Turn on third-party notifications
The Blaze is no longer just a text message, call log and email notification machine. Now, it can tell you about your latest Facebook notifications, tweets, news, sports scores and more. The problem, however, is that they're turned off by default.
To enable them, head to the companion app and click on the Blaze icon. Click on 'Notifications' and then select 'App Notifications'. You'll be greeted by a list of the apps on your phone that can serve notifications to your Blaze. Turn them on, or off, at your leisure.
Remind yourself to move
Spend too much time at your desk? Your Blaze can help out with that. In the companion app, click on the Blaze icon and find 'Reminders to Move' right under 'Notifications'.
Not only will you be able to turn on reminders to move, you'll be able to choose a notification window so that you can tailor it to your work day. During this window, the Blaze will remind you to move 10 minutes before the hour if you haven't reached 250 steps in the previous 50 minutes.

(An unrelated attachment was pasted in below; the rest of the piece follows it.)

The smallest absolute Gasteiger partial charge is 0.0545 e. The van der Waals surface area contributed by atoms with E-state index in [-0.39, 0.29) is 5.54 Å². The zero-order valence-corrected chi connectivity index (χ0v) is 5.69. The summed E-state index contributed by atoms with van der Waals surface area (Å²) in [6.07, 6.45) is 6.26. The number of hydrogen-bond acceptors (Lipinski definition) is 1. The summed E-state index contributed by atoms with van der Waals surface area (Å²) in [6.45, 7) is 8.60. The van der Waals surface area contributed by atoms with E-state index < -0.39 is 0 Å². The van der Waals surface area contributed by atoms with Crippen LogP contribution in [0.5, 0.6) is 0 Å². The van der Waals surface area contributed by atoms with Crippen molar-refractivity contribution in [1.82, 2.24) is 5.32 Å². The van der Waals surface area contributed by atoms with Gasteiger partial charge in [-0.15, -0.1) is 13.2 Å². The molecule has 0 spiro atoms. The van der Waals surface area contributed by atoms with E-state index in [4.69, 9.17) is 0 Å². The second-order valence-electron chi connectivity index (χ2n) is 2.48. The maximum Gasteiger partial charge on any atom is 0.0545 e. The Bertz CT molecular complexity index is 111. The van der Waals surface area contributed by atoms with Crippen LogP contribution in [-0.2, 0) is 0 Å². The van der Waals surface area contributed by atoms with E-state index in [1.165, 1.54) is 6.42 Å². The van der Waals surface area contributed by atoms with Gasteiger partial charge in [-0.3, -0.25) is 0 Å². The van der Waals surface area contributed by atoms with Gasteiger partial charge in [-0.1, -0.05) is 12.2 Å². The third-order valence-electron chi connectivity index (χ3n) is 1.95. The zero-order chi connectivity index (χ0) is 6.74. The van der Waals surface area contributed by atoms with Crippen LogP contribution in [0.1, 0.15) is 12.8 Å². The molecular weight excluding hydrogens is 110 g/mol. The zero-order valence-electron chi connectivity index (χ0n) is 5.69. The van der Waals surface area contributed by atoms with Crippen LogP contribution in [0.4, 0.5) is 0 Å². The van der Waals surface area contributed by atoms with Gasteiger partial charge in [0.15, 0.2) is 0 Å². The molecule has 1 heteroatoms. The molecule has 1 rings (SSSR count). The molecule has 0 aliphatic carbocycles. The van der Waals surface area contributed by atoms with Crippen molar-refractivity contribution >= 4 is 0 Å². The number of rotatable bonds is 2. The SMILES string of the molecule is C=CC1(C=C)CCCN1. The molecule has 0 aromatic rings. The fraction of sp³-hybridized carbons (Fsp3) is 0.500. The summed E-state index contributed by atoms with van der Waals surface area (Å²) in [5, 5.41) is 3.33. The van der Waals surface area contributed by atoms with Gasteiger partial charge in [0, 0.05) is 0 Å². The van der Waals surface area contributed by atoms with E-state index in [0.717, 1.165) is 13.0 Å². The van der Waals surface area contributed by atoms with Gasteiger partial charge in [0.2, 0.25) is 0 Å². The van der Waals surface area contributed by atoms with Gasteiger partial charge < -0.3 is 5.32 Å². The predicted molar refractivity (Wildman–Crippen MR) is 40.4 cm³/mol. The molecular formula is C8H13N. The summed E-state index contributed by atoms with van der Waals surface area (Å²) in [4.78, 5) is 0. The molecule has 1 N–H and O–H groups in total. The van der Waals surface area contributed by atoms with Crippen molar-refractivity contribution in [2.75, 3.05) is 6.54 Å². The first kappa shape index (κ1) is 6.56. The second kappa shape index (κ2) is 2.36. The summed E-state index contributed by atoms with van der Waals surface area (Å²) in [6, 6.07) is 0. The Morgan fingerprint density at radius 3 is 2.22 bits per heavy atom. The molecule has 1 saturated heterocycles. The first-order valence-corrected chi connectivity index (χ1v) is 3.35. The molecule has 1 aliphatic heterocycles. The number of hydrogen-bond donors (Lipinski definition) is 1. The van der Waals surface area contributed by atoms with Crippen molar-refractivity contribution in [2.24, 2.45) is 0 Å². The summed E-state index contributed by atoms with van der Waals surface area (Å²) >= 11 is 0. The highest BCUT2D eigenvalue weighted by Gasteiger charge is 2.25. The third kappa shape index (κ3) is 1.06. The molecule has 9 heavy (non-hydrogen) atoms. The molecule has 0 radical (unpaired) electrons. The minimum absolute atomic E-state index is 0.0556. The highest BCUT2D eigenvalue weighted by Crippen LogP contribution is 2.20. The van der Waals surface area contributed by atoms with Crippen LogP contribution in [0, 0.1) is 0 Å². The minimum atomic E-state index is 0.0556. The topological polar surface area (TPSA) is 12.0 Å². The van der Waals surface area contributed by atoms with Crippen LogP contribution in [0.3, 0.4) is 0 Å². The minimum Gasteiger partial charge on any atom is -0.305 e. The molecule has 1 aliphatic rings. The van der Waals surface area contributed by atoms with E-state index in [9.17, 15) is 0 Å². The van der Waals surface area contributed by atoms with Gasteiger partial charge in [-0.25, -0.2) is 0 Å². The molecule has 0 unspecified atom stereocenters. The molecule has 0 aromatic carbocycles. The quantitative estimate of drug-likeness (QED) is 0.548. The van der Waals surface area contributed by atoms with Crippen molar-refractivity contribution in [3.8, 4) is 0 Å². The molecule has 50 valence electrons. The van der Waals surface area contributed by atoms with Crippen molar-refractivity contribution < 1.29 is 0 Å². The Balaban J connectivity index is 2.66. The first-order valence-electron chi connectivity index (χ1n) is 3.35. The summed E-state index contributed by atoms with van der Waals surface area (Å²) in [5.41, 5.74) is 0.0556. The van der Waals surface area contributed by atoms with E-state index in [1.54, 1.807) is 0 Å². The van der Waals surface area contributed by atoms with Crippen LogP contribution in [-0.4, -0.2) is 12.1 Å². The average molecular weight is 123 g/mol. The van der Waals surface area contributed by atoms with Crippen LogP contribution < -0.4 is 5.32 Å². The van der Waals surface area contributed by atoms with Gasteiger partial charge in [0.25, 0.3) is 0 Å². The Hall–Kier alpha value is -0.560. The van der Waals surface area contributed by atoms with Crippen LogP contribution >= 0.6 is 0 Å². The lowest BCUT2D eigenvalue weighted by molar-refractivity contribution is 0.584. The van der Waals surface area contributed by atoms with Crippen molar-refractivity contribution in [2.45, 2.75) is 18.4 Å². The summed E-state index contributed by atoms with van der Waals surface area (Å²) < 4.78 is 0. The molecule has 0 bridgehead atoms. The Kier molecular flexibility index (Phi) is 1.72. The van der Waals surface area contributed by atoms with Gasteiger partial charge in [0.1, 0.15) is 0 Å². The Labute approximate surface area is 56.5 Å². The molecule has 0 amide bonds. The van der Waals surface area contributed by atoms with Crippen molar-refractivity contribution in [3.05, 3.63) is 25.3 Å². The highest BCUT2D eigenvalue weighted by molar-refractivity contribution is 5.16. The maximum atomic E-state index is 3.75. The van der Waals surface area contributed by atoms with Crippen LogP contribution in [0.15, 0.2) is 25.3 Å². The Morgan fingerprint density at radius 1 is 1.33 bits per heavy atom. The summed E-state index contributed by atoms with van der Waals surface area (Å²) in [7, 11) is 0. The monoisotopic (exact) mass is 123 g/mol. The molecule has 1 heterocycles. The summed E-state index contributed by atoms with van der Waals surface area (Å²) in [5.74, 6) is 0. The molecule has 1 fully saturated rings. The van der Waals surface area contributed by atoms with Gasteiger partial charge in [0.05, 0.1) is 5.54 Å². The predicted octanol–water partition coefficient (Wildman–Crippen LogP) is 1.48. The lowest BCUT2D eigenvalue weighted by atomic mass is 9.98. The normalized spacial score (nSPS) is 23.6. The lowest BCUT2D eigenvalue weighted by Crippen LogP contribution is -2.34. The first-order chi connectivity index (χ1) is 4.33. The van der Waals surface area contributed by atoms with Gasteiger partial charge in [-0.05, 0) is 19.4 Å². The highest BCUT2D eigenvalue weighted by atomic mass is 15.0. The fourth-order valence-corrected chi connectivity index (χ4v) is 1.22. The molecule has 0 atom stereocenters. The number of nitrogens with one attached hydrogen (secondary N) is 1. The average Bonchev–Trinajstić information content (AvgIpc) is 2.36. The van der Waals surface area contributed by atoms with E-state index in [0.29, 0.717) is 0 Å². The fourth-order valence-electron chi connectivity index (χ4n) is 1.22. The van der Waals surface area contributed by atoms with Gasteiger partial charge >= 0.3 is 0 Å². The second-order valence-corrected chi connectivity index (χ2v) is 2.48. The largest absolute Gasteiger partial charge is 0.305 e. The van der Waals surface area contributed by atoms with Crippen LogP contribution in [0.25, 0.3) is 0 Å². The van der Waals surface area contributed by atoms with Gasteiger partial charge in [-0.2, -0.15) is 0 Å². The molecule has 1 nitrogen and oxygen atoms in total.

Let Fitbit sort out your stride length
If you don't want to take the manual route to improving accuracy, Fitbit has introduced a way where stride length is automatically detected. All you need to do is make sure the Connected GPS mode is enabled on your phone and when you start tracking, the software and hardware will detect stride length for you.
Improve sleep monitoring accuracy
Nodding off with the Blaze means you can keep a closer eye on whether you're getting enough shut-eye. There is a way to make sure sleep tracking picks up more accurate data.
Head into the advanced settings inside the app, which can be found under the Account tab. Here you'll find the option to change sleep sensitivity to sensitive to improve the detection of your movements at night.